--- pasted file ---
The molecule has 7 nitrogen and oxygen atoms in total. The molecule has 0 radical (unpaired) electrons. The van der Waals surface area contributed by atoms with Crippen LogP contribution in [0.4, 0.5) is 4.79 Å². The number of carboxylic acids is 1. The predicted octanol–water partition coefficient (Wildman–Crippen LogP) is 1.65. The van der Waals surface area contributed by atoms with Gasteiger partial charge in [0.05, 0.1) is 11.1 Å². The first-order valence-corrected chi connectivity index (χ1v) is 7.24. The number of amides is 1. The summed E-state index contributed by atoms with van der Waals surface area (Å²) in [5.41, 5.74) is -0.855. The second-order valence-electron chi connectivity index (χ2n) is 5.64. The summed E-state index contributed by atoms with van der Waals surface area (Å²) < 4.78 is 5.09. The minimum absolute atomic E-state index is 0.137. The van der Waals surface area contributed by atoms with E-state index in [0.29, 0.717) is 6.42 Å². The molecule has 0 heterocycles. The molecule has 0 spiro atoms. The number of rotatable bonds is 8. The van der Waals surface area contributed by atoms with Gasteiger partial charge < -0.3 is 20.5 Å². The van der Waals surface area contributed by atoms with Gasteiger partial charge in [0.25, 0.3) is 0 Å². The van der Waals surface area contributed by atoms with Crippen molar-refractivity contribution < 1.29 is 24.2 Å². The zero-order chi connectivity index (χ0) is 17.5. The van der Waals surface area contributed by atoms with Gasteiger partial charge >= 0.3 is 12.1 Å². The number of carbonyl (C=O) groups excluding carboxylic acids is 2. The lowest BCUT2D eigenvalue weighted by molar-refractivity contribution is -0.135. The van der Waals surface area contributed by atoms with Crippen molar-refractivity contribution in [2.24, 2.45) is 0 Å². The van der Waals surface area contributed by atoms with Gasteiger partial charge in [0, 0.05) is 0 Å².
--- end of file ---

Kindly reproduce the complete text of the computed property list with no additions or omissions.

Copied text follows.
The molecule has 7 nitrogen and oxygen atoms in total. The molecule has 0 radical (unpaired) electrons. The van der Waals surface area contributed by atoms with Crippen LogP contribution in [0.4, 0.5) is 4.79 Å². The number of carboxylic acids is 1. The predicted octanol–water partition coefficient (Wildman–Crippen LogP) is 1.65. The van der Waals surface area contributed by atoms with Gasteiger partial charge in [0.05, 0.1) is 11.1 Å². The first-order valence-corrected chi connectivity index (χ1v) is 7.24. The number of amides is 1. The summed E-state index contributed by atoms with van der Waals surface area (Å²) in [5.41, 5.74) is -0.855. The second-order valence-electron chi connectivity index (χ2n) is 5.64. The summed E-state index contributed by atoms with van der Waals surface area (Å²) < 4.78 is 5.09. The minimum absolute atomic E-state index is 0.137. The van der Waals surface area contributed by atoms with E-state index in [0.29, 0.717) is 6.42 Å². The molecule has 0 heterocycles. The molecule has 0 spiro atoms. The number of rotatable bonds is 8. The van der Waals surface area contributed by atoms with Gasteiger partial charge < -0.3 is 20.5 Å². The van der Waals surface area contributed by atoms with Gasteiger partial charge in [0.25, 0.3) is 0 Å². The van der Waals surface area contributed by atoms with Crippen molar-refractivity contribution < 1.29 is 24.2 Å². The zero-order chi connectivity index (χ0) is 17.5. The van der Waals surface area contributed by atoms with Gasteiger partial charge >= 0.3 is 12.1 Å². The number of carbonyl (C=O) groups excluding carboxylic acids is 2. The lowest BCUT2D eigenvalue weighted by molar-refractivity contribution is -0.135. The van der Waals surface area contributed by atoms with Crippen molar-refractivity contribution in [2.24, 2.45) is 0 Å². The van der Waals surface area contributed by atoms with Gasteiger partial charge in [0, 0.05) is 0 Å².